After the first full week of Joe Biden’s presidency, the prospect of bipartisanship on the White House’s first major piece of legislation might already have dimmed.
“There's no ability in a democracy for things to function without the ability to reach consensus,” President Biden declared in a speech on Monday.
But the $1.9 trillion COVID relief package the president hoped would enjoy bipartisan support is looking more and more one-sided.
“[On] what we don't agree, bipartisan, than Sen. Schumer, and the leadership and the Democrat caucus has other means to move things along,” explained Sen. Joe Manchin, a Democrat from West Virginia.
A growing chorus of Democratic senators are beginning to look past their Republican colleagues as negotiations between the White House and Senate Republicans reportedly begin to falter.
In a particularly telling moment on Wednesday, Republican Sen. Lisa Murkowski of Alaska, a moderate, told a reporter “it would help” if President Biden reached out to her directly.
Of concern to Republicans: the relief bill’s $1,400 one-time direct checks to most Americans, provisions that would change the minimum wage to $15 per hour nationwide, and the bill’s price tag.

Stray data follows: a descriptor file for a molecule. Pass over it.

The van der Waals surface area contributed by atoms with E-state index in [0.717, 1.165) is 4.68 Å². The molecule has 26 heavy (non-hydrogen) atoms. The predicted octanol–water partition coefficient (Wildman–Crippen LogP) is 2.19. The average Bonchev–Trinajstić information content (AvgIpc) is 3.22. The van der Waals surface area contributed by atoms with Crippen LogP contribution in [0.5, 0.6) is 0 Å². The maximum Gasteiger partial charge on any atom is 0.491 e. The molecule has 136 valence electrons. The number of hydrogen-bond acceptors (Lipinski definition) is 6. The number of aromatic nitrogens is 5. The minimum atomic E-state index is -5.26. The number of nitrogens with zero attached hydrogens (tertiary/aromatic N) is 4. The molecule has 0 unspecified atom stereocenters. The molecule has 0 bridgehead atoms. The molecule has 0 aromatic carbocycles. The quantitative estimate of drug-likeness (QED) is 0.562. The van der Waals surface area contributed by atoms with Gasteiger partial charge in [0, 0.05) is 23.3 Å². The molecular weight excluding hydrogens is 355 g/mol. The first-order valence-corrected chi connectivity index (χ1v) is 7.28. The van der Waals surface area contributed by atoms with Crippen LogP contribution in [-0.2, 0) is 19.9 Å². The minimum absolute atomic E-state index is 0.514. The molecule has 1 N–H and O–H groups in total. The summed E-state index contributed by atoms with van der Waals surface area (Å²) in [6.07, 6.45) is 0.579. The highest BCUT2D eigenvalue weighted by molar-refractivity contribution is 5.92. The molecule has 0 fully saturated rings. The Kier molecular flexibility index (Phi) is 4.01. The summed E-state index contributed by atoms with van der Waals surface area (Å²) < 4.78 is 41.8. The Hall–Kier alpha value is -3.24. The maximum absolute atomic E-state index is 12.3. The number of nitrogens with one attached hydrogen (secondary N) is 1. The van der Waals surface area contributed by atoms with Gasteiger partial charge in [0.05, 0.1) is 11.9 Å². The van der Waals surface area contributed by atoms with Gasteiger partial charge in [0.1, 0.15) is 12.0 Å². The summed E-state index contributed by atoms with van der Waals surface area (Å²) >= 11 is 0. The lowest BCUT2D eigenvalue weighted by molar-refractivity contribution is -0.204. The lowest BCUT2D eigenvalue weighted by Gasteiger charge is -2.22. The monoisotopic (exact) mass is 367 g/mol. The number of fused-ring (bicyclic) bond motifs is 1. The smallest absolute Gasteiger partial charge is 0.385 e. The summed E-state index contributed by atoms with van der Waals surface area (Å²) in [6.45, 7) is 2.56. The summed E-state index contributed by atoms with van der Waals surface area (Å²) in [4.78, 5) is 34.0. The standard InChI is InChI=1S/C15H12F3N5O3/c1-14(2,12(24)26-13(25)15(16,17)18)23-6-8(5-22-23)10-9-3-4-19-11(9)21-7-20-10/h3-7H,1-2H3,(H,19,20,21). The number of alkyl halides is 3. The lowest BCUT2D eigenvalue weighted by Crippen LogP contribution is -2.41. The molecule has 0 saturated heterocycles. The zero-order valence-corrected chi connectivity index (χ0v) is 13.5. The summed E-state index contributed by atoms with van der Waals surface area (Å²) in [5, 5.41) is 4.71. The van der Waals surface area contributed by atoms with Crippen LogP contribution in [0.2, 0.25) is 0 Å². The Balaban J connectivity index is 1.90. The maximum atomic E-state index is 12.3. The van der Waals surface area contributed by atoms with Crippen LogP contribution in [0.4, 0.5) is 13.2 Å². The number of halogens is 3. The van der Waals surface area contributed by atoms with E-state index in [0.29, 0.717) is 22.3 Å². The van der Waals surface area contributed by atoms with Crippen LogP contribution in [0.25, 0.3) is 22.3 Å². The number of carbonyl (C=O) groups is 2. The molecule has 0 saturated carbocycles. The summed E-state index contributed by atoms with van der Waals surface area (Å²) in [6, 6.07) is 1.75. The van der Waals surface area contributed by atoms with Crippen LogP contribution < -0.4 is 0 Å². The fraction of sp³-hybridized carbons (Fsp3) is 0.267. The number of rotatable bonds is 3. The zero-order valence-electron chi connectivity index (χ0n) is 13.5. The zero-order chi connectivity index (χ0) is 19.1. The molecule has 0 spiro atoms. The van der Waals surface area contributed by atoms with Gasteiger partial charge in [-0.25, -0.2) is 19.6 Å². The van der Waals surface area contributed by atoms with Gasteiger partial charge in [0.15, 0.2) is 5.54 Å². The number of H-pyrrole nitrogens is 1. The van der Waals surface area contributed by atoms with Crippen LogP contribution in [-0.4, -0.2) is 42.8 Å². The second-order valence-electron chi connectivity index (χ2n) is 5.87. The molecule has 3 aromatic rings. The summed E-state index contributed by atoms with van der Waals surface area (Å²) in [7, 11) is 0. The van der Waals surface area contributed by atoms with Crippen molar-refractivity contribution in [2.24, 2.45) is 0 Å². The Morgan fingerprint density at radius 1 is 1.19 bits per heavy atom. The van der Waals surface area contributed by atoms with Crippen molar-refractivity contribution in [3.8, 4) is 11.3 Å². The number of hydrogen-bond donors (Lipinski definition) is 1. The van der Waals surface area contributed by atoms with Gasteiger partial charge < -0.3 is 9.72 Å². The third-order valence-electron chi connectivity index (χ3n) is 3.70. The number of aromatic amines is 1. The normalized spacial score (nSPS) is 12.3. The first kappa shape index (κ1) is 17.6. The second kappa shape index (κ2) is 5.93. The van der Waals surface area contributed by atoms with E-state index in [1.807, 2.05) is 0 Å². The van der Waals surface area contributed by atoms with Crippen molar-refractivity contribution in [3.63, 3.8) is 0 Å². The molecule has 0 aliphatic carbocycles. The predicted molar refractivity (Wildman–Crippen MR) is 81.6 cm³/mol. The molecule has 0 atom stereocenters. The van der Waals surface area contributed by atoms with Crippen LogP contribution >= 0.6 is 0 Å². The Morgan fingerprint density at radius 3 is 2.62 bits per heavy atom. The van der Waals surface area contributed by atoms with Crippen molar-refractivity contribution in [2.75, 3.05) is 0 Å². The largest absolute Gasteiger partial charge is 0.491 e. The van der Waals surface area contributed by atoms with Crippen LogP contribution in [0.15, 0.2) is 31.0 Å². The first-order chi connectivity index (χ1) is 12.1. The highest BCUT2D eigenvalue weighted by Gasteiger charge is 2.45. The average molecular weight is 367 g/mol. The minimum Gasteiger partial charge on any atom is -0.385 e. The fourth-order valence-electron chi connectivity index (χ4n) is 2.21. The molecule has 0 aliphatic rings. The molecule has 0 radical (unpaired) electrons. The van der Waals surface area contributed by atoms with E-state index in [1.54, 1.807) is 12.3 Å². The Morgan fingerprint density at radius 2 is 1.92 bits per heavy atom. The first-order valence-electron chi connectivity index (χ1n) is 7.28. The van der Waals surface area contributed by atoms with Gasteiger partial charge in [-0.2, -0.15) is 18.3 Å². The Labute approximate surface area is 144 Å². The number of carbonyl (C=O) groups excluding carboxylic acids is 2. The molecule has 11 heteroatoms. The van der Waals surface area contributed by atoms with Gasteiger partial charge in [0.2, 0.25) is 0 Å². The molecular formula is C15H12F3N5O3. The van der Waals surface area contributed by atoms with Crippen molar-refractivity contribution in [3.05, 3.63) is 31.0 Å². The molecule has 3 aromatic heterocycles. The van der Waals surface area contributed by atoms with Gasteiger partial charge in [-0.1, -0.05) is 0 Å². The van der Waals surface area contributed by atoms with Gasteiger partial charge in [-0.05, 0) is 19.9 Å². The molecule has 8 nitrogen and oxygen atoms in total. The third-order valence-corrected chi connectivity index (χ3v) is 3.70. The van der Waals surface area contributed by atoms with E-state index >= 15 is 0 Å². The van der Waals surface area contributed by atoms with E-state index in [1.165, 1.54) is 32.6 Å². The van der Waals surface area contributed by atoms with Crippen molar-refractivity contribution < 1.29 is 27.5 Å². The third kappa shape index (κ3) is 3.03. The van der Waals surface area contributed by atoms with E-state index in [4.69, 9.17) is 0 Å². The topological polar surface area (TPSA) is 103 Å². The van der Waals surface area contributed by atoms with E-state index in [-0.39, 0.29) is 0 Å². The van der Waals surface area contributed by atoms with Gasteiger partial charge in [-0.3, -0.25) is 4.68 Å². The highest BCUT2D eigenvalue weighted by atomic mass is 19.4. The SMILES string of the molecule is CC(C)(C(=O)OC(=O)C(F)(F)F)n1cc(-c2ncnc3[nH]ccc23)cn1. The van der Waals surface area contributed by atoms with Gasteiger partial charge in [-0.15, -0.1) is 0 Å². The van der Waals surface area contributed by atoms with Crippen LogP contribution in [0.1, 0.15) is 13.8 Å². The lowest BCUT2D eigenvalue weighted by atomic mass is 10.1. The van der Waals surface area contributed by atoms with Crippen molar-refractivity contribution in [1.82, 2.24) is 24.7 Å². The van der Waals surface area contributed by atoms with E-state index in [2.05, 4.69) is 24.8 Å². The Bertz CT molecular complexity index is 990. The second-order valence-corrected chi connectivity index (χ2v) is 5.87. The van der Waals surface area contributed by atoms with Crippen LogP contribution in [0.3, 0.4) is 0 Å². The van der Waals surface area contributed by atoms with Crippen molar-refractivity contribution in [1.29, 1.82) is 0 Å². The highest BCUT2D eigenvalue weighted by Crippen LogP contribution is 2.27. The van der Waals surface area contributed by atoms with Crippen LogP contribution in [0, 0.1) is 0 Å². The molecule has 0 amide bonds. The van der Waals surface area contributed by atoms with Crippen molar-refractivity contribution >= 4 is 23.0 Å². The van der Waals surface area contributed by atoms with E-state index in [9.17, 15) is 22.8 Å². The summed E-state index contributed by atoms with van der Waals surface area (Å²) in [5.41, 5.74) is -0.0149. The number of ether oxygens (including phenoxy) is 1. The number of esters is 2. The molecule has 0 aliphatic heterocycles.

“You’ve got the keys to the car now,” said Murkowski, referring to Democrats’ control of the executive and legislative branches. “Let's get it done. You don't have to get it all done in one package,” she continued.
The top tool on the table to pass the bill without Republicans is a process called budget reconciliation, which would allow the bill to pass with the support of simple majority of Senate Democrats.
But under current reconciliation rules, passage of the actual bill with Democrat support alone could take weeks.